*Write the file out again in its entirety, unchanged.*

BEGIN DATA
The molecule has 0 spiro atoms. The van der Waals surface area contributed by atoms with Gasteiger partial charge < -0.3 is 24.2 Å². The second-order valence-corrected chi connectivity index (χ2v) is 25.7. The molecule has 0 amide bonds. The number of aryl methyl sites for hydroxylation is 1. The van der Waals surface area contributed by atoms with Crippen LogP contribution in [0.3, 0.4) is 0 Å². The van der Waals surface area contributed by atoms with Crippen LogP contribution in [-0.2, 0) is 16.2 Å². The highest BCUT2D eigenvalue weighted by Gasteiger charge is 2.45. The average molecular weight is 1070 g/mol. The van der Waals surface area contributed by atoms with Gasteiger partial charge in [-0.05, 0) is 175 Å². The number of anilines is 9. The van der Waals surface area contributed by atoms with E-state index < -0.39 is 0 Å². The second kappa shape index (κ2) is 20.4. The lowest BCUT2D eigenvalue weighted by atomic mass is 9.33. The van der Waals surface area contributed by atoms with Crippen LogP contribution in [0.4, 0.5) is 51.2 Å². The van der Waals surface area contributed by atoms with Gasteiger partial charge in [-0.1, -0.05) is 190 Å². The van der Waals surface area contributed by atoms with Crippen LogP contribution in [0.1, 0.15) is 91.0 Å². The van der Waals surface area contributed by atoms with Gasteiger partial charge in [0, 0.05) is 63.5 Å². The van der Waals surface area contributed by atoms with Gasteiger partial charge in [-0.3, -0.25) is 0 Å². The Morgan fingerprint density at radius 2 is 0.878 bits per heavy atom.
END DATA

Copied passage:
The molecule has 0 spiro atoms. The van der Waals surface area contributed by atoms with Gasteiger partial charge < -0.3 is 24.2 Å². The second-order valence-corrected chi connectivity index (χ2v) is 25.7. The molecule has 0 amide bonds. The number of aryl methyl sites for hydroxylation is 1. The van der Waals surface area contributed by atoms with Crippen LogP contribution in [0.3, 0.4) is 0 Å². The van der Waals surface area contributed by atoms with Crippen LogP contribution in [-0.2, 0) is 16.2 Å². The highest BCUT2D eigenvalue weighted by Gasteiger charge is 2.45. The average molecular weight is 1070 g/mol. The van der Waals surface area contributed by atoms with Gasteiger partial charge in [-0.05, 0) is 175 Å². The number of anilines is 9. The van der Waals surface area contributed by atoms with E-state index < -0.39 is 0 Å². The second kappa shape index (κ2) is 20.4. The lowest BCUT2D eigenvalue weighted by atomic mass is 9.33. The van der Waals surface area contributed by atoms with Crippen LogP contribution in [0.4, 0.5) is 51.2 Å². The van der Waals surface area contributed by atoms with Gasteiger partial charge in [-0.1, -0.05) is 190 Å². The van der Waals surface area contributed by atoms with Crippen LogP contribution in [0.1, 0.15) is 91.0 Å². The van der Waals surface area contributed by atoms with Gasteiger partial charge in [0, 0.05) is 63.5 Å². The van der Waals surface area contributed by atoms with Gasteiger partial charge in [-0.3, -0.25) is 0 Å². The Morgan fingerprint density at radius 2 is 0.878 bits per heavy atom.